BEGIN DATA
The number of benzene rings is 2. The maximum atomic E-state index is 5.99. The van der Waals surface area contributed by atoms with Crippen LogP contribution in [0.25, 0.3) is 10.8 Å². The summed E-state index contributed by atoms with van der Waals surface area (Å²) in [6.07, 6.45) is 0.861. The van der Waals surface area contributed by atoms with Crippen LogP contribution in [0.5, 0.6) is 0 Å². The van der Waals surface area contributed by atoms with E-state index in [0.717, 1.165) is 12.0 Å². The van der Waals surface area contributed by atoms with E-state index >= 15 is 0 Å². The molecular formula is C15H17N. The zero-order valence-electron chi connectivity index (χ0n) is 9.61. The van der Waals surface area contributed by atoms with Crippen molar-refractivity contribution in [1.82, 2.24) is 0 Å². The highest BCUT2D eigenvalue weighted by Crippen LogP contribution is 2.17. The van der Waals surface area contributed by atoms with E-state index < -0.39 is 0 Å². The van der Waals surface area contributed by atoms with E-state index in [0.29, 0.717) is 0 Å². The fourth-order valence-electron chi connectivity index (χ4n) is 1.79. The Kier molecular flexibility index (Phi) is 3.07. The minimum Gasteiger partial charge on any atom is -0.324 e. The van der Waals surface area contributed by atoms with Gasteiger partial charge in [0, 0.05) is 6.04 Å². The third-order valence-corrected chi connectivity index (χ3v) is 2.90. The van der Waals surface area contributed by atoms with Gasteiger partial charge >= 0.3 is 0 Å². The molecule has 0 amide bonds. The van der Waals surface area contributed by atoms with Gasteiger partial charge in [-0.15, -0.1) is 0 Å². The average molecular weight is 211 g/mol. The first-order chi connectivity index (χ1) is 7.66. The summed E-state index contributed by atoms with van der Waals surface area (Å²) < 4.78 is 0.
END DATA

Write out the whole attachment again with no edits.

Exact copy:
The number of benzene rings is 2. The maximum atomic E-state index is 5.99. The van der Waals surface area contributed by atoms with Crippen LogP contribution in [0.25, 0.3) is 10.8 Å². The summed E-state index contributed by atoms with van der Waals surface area (Å²) in [6.07, 6.45) is 0.861. The van der Waals surface area contributed by atoms with Crippen LogP contribution in [0.5, 0.6) is 0 Å². The van der Waals surface area contributed by atoms with E-state index in [0.717, 1.165) is 12.0 Å². The van der Waals surface area contributed by atoms with E-state index >= 15 is 0 Å². The molecular formula is C15H17N. The zero-order valence-electron chi connectivity index (χ0n) is 9.61. The van der Waals surface area contributed by atoms with Crippen molar-refractivity contribution in [1.82, 2.24) is 0 Å². The highest BCUT2D eigenvalue weighted by Crippen LogP contribution is 2.17. The van der Waals surface area contributed by atoms with E-state index < -0.39 is 0 Å². The van der Waals surface area contributed by atoms with E-state index in [0.29, 0.717) is 0 Å². The fourth-order valence-electron chi connectivity index (χ4n) is 1.79. The Kier molecular flexibility index (Phi) is 3.07. The minimum Gasteiger partial charge on any atom is -0.324 e. The van der Waals surface area contributed by atoms with Gasteiger partial charge in [0, 0.05) is 6.04 Å². The third-order valence-corrected chi connectivity index (χ3v) is 2.90. The van der Waals surface area contributed by atoms with Gasteiger partial charge >= 0.3 is 0 Å². The molecule has 0 amide bonds. The van der Waals surface area contributed by atoms with Gasteiger partial charge in [-0.15, -0.1) is 0 Å². The average molecular weight is 211 g/mol. The first-order chi connectivity index (χ1) is 7.66. The summed E-state index contributed by atoms with van der Waals surface area (Å²) < 4.78 is 0.